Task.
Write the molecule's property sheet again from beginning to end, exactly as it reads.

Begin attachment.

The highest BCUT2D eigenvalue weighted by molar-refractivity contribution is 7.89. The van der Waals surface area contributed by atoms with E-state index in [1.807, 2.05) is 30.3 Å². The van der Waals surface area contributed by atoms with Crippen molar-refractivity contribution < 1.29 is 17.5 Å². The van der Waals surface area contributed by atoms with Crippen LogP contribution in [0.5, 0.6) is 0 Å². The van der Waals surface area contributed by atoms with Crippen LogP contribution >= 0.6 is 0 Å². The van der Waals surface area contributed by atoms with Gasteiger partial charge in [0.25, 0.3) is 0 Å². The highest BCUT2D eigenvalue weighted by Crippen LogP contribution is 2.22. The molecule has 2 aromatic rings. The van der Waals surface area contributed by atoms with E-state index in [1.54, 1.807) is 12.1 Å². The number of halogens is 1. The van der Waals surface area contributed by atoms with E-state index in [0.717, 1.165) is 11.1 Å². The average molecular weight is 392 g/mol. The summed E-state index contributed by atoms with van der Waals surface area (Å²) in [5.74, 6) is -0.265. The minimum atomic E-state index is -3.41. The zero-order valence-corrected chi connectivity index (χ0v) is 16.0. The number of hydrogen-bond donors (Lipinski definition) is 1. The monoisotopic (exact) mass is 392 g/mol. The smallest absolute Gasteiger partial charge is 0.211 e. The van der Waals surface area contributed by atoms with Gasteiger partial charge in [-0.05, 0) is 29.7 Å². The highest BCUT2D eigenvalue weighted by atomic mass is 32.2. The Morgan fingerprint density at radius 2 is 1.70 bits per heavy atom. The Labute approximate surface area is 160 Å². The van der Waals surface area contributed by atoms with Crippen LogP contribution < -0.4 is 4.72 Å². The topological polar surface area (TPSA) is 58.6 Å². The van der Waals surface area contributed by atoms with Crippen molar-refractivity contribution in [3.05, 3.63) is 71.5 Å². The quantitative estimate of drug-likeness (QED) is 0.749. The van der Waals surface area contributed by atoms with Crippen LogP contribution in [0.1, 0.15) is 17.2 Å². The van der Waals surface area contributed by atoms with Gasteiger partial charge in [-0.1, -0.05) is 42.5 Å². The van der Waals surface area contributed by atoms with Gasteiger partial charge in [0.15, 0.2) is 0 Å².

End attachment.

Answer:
The highest BCUT2D eigenvalue weighted by molar-refractivity contribution is 7.89. The van der Waals surface area contributed by atoms with E-state index in [1.807, 2.05) is 30.3 Å². The van der Waals surface area contributed by atoms with Crippen molar-refractivity contribution < 1.29 is 17.5 Å². The van der Waals surface area contributed by atoms with Crippen LogP contribution in [0.5, 0.6) is 0 Å². The van der Waals surface area contributed by atoms with Crippen LogP contribution >= 0.6 is 0 Å². The van der Waals surface area contributed by atoms with Gasteiger partial charge in [0.25, 0.3) is 0 Å². The highest BCUT2D eigenvalue weighted by Crippen LogP contribution is 2.22. The molecule has 2 aromatic rings. The van der Waals surface area contributed by atoms with E-state index in [1.54, 1.807) is 12.1 Å². The number of halogens is 1. The van der Waals surface area contributed by atoms with E-state index in [0.717, 1.165) is 11.1 Å². The average molecular weight is 392 g/mol. The summed E-state index contributed by atoms with van der Waals surface area (Å²) in [5.74, 6) is -0.265. The minimum atomic E-state index is -3.41. The zero-order valence-corrected chi connectivity index (χ0v) is 16.0. The number of hydrogen-bond donors (Lipinski definition) is 1. The monoisotopic (exact) mass is 392 g/mol. The smallest absolute Gasteiger partial charge is 0.211 e. The van der Waals surface area contributed by atoms with Gasteiger partial charge in [-0.05, 0) is 29.7 Å². The highest BCUT2D eigenvalue weighted by atomic mass is 32.2. The Morgan fingerprint density at radius 2 is 1.70 bits per heavy atom. The Labute approximate surface area is 160 Å². The van der Waals surface area contributed by atoms with Crippen LogP contribution < -0.4 is 4.72 Å². The topological polar surface area (TPSA) is 58.6 Å². The van der Waals surface area contributed by atoms with Crippen molar-refractivity contribution in [3.05, 3.63) is 71.5 Å². The quantitative estimate of drug-likeness (QED) is 0.749. The van der Waals surface area contributed by atoms with Crippen LogP contribution in [0.1, 0.15) is 17.2 Å². The van der Waals surface area contributed by atoms with Gasteiger partial charge in [-0.1, -0.05) is 42.5 Å². The van der Waals surface area contributed by atoms with Gasteiger partial charge in [0.15, 0.2) is 0 Å².